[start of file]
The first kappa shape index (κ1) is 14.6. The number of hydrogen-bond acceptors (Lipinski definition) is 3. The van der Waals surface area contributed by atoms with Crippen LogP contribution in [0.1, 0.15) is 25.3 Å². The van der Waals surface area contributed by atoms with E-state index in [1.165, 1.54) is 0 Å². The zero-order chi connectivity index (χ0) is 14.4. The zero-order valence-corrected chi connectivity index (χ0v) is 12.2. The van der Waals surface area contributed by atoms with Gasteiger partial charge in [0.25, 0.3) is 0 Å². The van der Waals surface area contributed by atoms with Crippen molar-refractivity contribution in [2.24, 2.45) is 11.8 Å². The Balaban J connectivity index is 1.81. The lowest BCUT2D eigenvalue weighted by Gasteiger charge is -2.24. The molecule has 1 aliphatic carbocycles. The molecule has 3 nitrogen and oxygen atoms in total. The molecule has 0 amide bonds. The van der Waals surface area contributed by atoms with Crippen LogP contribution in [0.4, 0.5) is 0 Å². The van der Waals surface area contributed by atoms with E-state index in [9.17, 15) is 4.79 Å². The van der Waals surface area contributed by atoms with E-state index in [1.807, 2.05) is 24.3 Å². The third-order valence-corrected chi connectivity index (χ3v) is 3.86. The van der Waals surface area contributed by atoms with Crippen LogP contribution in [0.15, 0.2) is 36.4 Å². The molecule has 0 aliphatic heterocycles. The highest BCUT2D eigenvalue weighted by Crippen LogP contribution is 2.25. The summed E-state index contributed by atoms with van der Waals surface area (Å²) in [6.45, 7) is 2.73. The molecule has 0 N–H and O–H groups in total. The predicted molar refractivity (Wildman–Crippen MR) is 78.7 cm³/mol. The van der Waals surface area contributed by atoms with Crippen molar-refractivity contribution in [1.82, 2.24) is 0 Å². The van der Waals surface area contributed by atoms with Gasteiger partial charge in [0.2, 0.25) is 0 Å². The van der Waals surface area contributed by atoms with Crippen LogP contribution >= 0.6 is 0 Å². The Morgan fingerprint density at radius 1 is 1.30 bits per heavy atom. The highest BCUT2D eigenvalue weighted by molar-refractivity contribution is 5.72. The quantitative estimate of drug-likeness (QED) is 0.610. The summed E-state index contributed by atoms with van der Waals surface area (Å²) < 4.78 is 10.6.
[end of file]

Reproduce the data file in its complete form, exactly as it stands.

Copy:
The first kappa shape index (κ1) is 14.6. The number of hydrogen-bond acceptors (Lipinski definition) is 3. The van der Waals surface area contributed by atoms with Crippen LogP contribution in [0.1, 0.15) is 25.3 Å². The van der Waals surface area contributed by atoms with E-state index in [1.165, 1.54) is 0 Å². The zero-order chi connectivity index (χ0) is 14.4. The zero-order valence-corrected chi connectivity index (χ0v) is 12.2. The van der Waals surface area contributed by atoms with Gasteiger partial charge in [0.25, 0.3) is 0 Å². The van der Waals surface area contributed by atoms with Crippen molar-refractivity contribution in [2.24, 2.45) is 11.8 Å². The Balaban J connectivity index is 1.81. The lowest BCUT2D eigenvalue weighted by Gasteiger charge is -2.24. The molecule has 1 aliphatic carbocycles. The molecule has 3 nitrogen and oxygen atoms in total. The molecule has 0 amide bonds. The van der Waals surface area contributed by atoms with Crippen LogP contribution in [0.4, 0.5) is 0 Å². The van der Waals surface area contributed by atoms with E-state index in [9.17, 15) is 4.79 Å². The van der Waals surface area contributed by atoms with E-state index in [1.807, 2.05) is 24.3 Å². The third-order valence-corrected chi connectivity index (χ3v) is 3.86. The van der Waals surface area contributed by atoms with Crippen LogP contribution in [0.15, 0.2) is 36.4 Å². The molecule has 0 aliphatic heterocycles. The highest BCUT2D eigenvalue weighted by Crippen LogP contribution is 2.25. The summed E-state index contributed by atoms with van der Waals surface area (Å²) in [6.45, 7) is 2.73. The molecule has 0 N–H and O–H groups in total. The predicted molar refractivity (Wildman–Crippen MR) is 78.7 cm³/mol. The van der Waals surface area contributed by atoms with Crippen molar-refractivity contribution in [1.82, 2.24) is 0 Å². The van der Waals surface area contributed by atoms with Gasteiger partial charge in [0.2, 0.25) is 0 Å². The van der Waals surface area contributed by atoms with Crippen LogP contribution >= 0.6 is 0 Å². The Morgan fingerprint density at radius 1 is 1.30 bits per heavy atom. The highest BCUT2D eigenvalue weighted by molar-refractivity contribution is 5.72. The quantitative estimate of drug-likeness (QED) is 0.610. The summed E-state index contributed by atoms with van der Waals surface area (Å²) < 4.78 is 10.6.